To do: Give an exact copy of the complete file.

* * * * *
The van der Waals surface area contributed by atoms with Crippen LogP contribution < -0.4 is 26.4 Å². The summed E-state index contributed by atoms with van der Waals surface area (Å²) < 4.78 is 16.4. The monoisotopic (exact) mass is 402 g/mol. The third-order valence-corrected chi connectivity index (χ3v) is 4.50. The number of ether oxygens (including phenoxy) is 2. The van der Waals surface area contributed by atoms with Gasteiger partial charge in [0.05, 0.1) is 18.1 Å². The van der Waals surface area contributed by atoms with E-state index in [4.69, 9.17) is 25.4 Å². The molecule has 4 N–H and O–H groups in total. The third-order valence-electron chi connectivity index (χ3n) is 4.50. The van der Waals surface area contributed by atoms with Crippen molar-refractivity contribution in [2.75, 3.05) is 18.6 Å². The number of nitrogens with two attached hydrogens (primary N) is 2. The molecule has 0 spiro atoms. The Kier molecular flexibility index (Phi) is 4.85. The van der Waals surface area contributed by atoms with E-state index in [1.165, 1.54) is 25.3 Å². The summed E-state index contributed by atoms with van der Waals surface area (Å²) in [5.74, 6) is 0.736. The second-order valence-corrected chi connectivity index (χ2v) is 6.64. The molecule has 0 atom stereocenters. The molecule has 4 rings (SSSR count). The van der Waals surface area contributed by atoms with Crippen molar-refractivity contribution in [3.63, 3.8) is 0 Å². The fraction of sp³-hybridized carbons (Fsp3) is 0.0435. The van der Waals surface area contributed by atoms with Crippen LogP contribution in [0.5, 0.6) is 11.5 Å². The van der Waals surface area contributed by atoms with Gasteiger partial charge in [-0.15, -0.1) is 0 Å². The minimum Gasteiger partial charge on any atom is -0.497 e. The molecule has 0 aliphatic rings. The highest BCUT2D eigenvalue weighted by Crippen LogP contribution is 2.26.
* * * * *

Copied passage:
The van der Waals surface area contributed by atoms with Crippen LogP contribution < -0.4 is 26.4 Å². The summed E-state index contributed by atoms with van der Waals surface area (Å²) < 4.78 is 16.4. The monoisotopic (exact) mass is 402 g/mol. The third-order valence-corrected chi connectivity index (χ3v) is 4.50. The number of ether oxygens (including phenoxy) is 2. The van der Waals surface area contributed by atoms with Gasteiger partial charge in [0.05, 0.1) is 18.1 Å². The van der Waals surface area contributed by atoms with E-state index in [4.69, 9.17) is 25.4 Å². The molecule has 4 N–H and O–H groups in total. The third-order valence-electron chi connectivity index (χ3n) is 4.50. The van der Waals surface area contributed by atoms with Crippen molar-refractivity contribution in [2.75, 3.05) is 18.6 Å². The number of nitrogens with two attached hydrogens (primary N) is 2. The molecule has 0 spiro atoms. The Kier molecular flexibility index (Phi) is 4.85. The van der Waals surface area contributed by atoms with E-state index in [1.165, 1.54) is 25.3 Å². The summed E-state index contributed by atoms with van der Waals surface area (Å²) in [5.74, 6) is 0.736. The second-order valence-corrected chi connectivity index (χ2v) is 6.64. The molecule has 0 atom stereocenters. The molecule has 4 rings (SSSR count). The van der Waals surface area contributed by atoms with Crippen molar-refractivity contribution in [3.63, 3.8) is 0 Å². The fraction of sp³-hybridized carbons (Fsp3) is 0.0435. The van der Waals surface area contributed by atoms with Crippen LogP contribution in [0.5, 0.6) is 11.5 Å². The van der Waals surface area contributed by atoms with Gasteiger partial charge in [-0.15, -0.1) is 0 Å². The minimum Gasteiger partial charge on any atom is -0.497 e. The molecule has 0 aliphatic rings. The highest BCUT2D eigenvalue weighted by Crippen LogP contribution is 2.26.